Swords are much more than weapons.
No other instrument of warfare has evoked so much romance, mythology and honour than the sword. It is a symbol of authority, wealth and justice.
The Anglo-Saxons used them in their society as oaths of loyalty, in weddings and royal ceremonies. This tradition has continued today in Britain where five swords are used during the coronation of monarchs. Many royal swords are part of the Crown Jewels. The status of the sword has attracted the finest craftsmen from all over the world rendering the sword a magnificent work of art.
Swords developed from daggers during the Bronze Age when alloys such as steel were first used. This made the blade much stronger and therefore could be longer.
The Khopesh was a Bronze Age sword from Egypt, meaning 'sickle-sword'.Two of these swords were found in the tomb of Tutankhamun. Date of this one pictured goes back to 3,000 BC and the ancient civilisation of Sumer. (Photographs of Bronze Age swords by Dbachmann.)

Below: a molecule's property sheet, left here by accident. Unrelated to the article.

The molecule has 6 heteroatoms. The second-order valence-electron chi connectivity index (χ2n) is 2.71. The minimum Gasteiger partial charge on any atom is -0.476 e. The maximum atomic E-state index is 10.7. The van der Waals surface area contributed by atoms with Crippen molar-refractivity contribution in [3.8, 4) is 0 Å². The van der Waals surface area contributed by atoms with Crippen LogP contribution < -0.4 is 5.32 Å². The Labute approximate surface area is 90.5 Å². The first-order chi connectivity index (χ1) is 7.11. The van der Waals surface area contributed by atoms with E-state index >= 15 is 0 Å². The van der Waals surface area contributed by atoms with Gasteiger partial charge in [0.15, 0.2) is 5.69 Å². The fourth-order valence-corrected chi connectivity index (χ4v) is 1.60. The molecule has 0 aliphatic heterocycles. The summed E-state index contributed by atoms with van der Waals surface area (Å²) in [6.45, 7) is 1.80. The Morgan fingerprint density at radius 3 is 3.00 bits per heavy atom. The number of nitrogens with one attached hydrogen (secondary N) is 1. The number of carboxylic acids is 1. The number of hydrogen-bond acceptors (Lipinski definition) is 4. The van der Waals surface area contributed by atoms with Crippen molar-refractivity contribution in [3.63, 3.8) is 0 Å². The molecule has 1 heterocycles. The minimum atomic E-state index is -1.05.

The weapon we recognise today as a sword dates from around 1600 BC. Interesting, to me, is that the word 'sword' came from an Anglo-Saxon word 'sweord'. The golden age of swords was definitely the Medieval period in Europe, although the influence of China and the Middle East is not without significance.
The Anglo-Saxon and and Viking swords were based on the Roman spatha. They were improved as new technology became available and then the Normans introduced the crossguard. But the Dark Ages swords will always be my favourites. Look out for my posts on individual swords, such as the Cawood sword, Goujan, Joyeuse and fictional ones from Lord of the Rings and Game of Thrones including my own design, Sunniva, Gulfyrian's sword.
The sword became a status symbol to many and thus they were subject to fashion trends and magnificent decoration. Even when their days of being the prime choice of weapon, swords continued to be made.